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Brazil's President-elect Luis Inácio Lula da Silva's remarkable comeback

AILSA CHANG, HOST:

This Sunday, Luiz Inacio Lula da Silva will be inaugurated as Brazil's president. It's an astounding political comeback for the 77-year-old leftist. Little more than three years ago, he was sitting in a prison cell. His victory over the incumbent far-right president marks a sharp turn in Brazilian politics. And as NPR's Carrie Kahn reports, Lula, who rose from poverty to the presidency twice, says he is the man to reunite the country.

(SOUNDBITE OF ARCHIVED RECORDING)

UNIDENTIFIED CROWD: (Chanting in non-English language).

CARRIE KAHN, BYLINE: In April of 2018, supporters carried the former president on their shoulders to surrender to authorities. Luiz Inacio Lula da Silva defiantly told the crowd he was being jailed not for corruption but for his politics and defense of the poor.

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LUIZ INACIO LULA DA SILVA: (Non-English language spoken).

KAHN: For putting poor people into universities, for helping the poor eat meat, own cars and homes, he said.

(SOUNDBITE OF ARCHIVED RECORDING)

LULA DA SILVA: (Non-English language spoken).

KAHN: "If these are my crimes, then I will continue to be a criminal," he cried. With that, he headed into prison and, many believed, into political oblivion. But this wasn't Lula's first time facing adversity. He was born into poverty in Brazil's rural countryside. At 7, his large family moved to Sao Paulo's industrializing outskirts, where he had to leave school and work the streets.

(SOUNDBITE OF ARCHIVED RECORDING)

FREI CHICO: (Non-English language spoken).

KAHN: In a banned TV documentary, Lula's older brother, Frei Chico, retells how with just a fifth-grade education, he sold food and shined shoes. By the 1960s, the two siblings were working in factories.

JUNO RODRIGUES SILVA: (Non-English language spoken).

KAHN: His longtime friend 80-year-old Juno Rodrigues Silva says times were bad and workers went hungry. Lula struggled right alongside them, he says, and rose to lead the metalworkers' union, becoming a skilled negotiator, says current union head Moises Selerges.

MOISES SELERGES: (Non-English language spoken).

KAHN: Winning the trust of workers and some of the country's most powerful businessmen alike, says Selerges. Through multiple strikes in the 1970s, Lula challenged Brazil's dictatorship, and in 1980, he formed the Workers' Party, running unsuccessfully three times for president as Brazil returned to democracy.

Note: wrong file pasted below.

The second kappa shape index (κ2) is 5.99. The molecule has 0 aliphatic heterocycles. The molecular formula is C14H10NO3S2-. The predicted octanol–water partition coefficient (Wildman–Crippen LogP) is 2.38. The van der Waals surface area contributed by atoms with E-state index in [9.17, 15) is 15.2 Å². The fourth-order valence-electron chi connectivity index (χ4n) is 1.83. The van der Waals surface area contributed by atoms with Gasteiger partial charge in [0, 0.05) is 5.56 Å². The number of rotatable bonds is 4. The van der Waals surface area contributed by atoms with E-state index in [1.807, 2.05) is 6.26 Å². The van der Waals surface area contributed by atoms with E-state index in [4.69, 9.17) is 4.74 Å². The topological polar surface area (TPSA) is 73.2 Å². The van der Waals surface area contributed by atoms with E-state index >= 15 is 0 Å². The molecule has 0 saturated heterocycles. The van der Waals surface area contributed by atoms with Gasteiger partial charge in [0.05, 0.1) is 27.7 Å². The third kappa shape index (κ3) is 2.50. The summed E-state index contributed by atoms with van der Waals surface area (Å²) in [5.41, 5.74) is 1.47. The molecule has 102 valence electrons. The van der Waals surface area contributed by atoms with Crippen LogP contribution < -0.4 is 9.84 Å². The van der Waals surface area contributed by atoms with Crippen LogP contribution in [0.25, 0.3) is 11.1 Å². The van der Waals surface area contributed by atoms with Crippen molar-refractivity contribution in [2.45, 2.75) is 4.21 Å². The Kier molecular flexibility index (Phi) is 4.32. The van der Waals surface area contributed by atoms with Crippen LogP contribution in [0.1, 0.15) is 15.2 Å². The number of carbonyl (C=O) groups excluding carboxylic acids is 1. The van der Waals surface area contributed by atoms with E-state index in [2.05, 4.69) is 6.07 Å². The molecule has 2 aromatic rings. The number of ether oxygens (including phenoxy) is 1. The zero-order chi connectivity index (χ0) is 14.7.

(SOUNDBITE OF ARCHIVED RECORDING)

LULA DA SILVA: (Non-English language spoken).

KAHN: Finally victorious in 2002, Lula told a huge crowd he would not betray them. And during his two terms in office, with the help of a worldwide commodity boon, Lula invested heavily in the poor, raising tens of millions out of poverty. He left office with high approval ratings and international praise.

(SOUNDBITE OF ARCHIVED RECORDING)

BARACK OBAMA: The most popular politician on Earth.

KAHN: Former President Obama joked with Lula at an international summit, calling him the most popular politician on Earth. However, soon after, Lula was caught up in a huge bribery scandal that ensnared hundreds in his government and his Workers' Party. He was charged with illegally accepting a seaside apartment and a farm. His political legacy disgraced, from jail, he watched on as ultranationalist Jair Bolsonaro won the election, and his country shifted far to the right. However, the Supreme Court annulled his conviction, and in 2019, after nearly two years in prison, he walked free.

(SOUNDBITE OF ARCHIVED RECORDING)

UNIDENTIFIED CROWD: (Chanting in non-English language).

KAHN: His loyal supporters stuck by him. And after four years of divisive politics under Bolsonaro, one of the world's highest COVID death rates and record deforestation in the Amazon, voters booted out the incumbent, giving Lula a narrow victory.

(SOUNDBITE OF ARCHIVED RECORDING)

LULA DA SILVA: (Non-English language spoken).

KAHN: On election night, in his gravelly voice, he said democracy and equal opportunity will return to Brazil. But the challenges facing Lula this time around are great. Brazil's economy is struggling. Poverty and hunger are on the rise, and Bolsonaro still hasn't conceded defeat. Lula insists, though, that a lifetime of struggle has him ready for the fight. Carrie Kahn, NPR News, Rio de Janeiro. Transcript provided by NPR, Copyright NPR.

Carrie Kahn is NPR's International Correspondent based in Mexico City, Mexico. She covers Mexico, the Caribbean, and Central America. Kahn's reports can be heard on NPR's award-winning news programs including All Things Considered, Morning Edition and Weekend Edition, and on NPR.org.

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